So that was the reason for starting Dremio, we thought the goal of having data as a service, that’s the holy grail of analytics, and I believe the company that solves that will be many tens of billions of dollars in opportunity there. But the approach of physically moving all the data into one of these object stores, or any kind of system was just not realistic, and so we set about to solve that in a much more modern way and taking into account all the lessons that we had learned.

Before we jump into what you’re doing specifically at Dremio, could you talk about how the transition away from traditional data warehousing, and the promise of the concept of the data lake had really opened up a lot of experimental approaches to analytics, that in a sense created a lot of more inherent problems. In this regard I think you alluded to it, with the traditional data warehouse, or if you’re doing OLAP you would have an EVL process where you would scrub the data, and of course by the time it gets loaded into the data warehouse there’s an enormous amount of pre-prep involved, creating the data models and structures so that they could be analyzed appropriately, and of course map with the appropriate metadata, so this enormous amount of pre-prep.

I’m thinking in the initial days of the business intelligence, companies like BusinessObjects and Cognos, and high PNS space, when this concept of a data lake emerged with Hadoop, and around  2009 there was enormous amount of promise, that storage is cheap, you don’t have to be constricted by rigid hierarchical data structures, now you have all this freedom to store whatever you want, but as you eluded it created a whole host of problems afterthe fact that made it very difficult to get to the insights.

Could you talk about what you had learned in the process of being there at the early stages of the Hadoop wave?

That’s an interesting point, the data warehouses have been around for a long time, and the limiting factor was the lack of agility there, they were designed like you said, with the assumption that you would have many-many weeks, if not months to get the data ready for analysis, build all the models; but at the rate at which businesses are moving now, competing, and digital transformation being the norm, that lack of agility just wasn’t good enough. Often on top of that we are now living in a world where more and more people are comfortable and are interested in using data to do their job, these are the millions of business analysts that we have now. Everybody now learns in school, you go to college, even High School you’re learning how to write Python quota, how to use ARN, and do those kinds of things, how to write SQL queries.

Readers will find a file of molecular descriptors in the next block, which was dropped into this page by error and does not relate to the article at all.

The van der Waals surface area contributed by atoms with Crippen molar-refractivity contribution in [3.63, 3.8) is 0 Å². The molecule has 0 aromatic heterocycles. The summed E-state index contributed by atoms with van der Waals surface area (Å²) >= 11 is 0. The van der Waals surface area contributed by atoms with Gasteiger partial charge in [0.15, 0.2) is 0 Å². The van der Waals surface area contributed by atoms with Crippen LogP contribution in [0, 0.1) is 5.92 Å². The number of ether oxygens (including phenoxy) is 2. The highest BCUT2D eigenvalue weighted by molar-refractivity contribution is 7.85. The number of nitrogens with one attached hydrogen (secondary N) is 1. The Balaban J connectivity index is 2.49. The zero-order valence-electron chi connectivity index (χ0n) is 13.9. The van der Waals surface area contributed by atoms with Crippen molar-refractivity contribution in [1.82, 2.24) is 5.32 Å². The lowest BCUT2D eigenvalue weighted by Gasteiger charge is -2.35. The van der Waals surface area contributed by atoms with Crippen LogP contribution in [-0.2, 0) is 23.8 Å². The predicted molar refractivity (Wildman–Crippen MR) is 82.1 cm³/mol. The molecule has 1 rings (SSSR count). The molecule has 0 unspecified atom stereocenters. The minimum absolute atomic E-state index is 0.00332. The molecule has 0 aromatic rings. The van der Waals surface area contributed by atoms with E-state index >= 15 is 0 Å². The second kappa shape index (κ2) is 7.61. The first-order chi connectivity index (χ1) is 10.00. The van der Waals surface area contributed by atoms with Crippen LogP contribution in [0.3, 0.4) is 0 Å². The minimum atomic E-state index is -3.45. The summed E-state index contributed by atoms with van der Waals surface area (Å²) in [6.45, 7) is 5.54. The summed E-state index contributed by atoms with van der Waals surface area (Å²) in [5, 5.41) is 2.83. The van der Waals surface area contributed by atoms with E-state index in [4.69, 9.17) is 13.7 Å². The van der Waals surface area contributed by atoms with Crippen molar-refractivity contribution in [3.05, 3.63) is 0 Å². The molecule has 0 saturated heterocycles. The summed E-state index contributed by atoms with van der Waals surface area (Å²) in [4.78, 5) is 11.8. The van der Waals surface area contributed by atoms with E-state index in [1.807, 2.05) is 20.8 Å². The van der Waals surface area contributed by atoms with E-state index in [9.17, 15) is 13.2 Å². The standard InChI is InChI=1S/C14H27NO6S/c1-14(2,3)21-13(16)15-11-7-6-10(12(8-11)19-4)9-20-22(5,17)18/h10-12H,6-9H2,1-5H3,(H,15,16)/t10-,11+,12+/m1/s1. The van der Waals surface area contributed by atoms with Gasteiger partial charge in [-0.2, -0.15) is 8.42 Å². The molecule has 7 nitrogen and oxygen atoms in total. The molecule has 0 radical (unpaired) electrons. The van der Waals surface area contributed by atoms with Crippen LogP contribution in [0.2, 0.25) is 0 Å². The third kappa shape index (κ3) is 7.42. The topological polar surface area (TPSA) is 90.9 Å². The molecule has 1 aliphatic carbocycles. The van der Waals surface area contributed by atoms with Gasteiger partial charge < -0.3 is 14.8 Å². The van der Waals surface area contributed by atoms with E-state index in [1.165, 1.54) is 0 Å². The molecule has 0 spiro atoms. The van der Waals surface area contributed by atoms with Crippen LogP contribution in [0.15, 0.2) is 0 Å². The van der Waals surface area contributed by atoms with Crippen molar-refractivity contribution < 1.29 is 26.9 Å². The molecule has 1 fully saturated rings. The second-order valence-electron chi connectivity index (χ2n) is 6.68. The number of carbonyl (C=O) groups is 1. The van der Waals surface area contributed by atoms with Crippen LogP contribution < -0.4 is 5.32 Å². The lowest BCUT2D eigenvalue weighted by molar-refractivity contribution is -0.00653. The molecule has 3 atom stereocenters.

That didn’t used to be the case 20-years ago. So, in order for all these users to be able to take advantage of data, it can’t be something that has to be prepared with so much expertise, and so much effort involved; it has to be much more agile, and much more self-service. That was the premise of the data lake, the storage would be really cheap and scalable, so you could have all your data accessible, it wouldn’t be limited just to something that people had time to prepare and organize in advance, and then it would be very open so you can use different types of processing capabilities on top of that.

But I think one of the things maybe we didn’t quite think about and appreciate back then was, getting the data into a place isn’t the end game, it has to be fast enough. So, even if you were able to get all the data into one place, if the ability to courier that data is not fast enough, if every time you dragged the mouse and your BI tool it takes you 15 minutes or an hour to come back, then you can’t really export the data, and you can’t really analyze it on your own, and you’re back to, ‘I’m going to run a nightly battery port’, which is not what we want anymore.

So, those were the challenges that we ran into, on top of just how difficult the whole Hadoop platforms work. So, we ended up, and at the time our competitors and now generally these are our partners, but we ended up having to sell a lot of professional services, and help companies that didn’t have big engineering teams, help them be successful. So, that was an inhibitor to the success.

That’s very typical of any category of software in the early stages of development. I’d love to dive into your product and understand a little bit about the platform that you’re developing.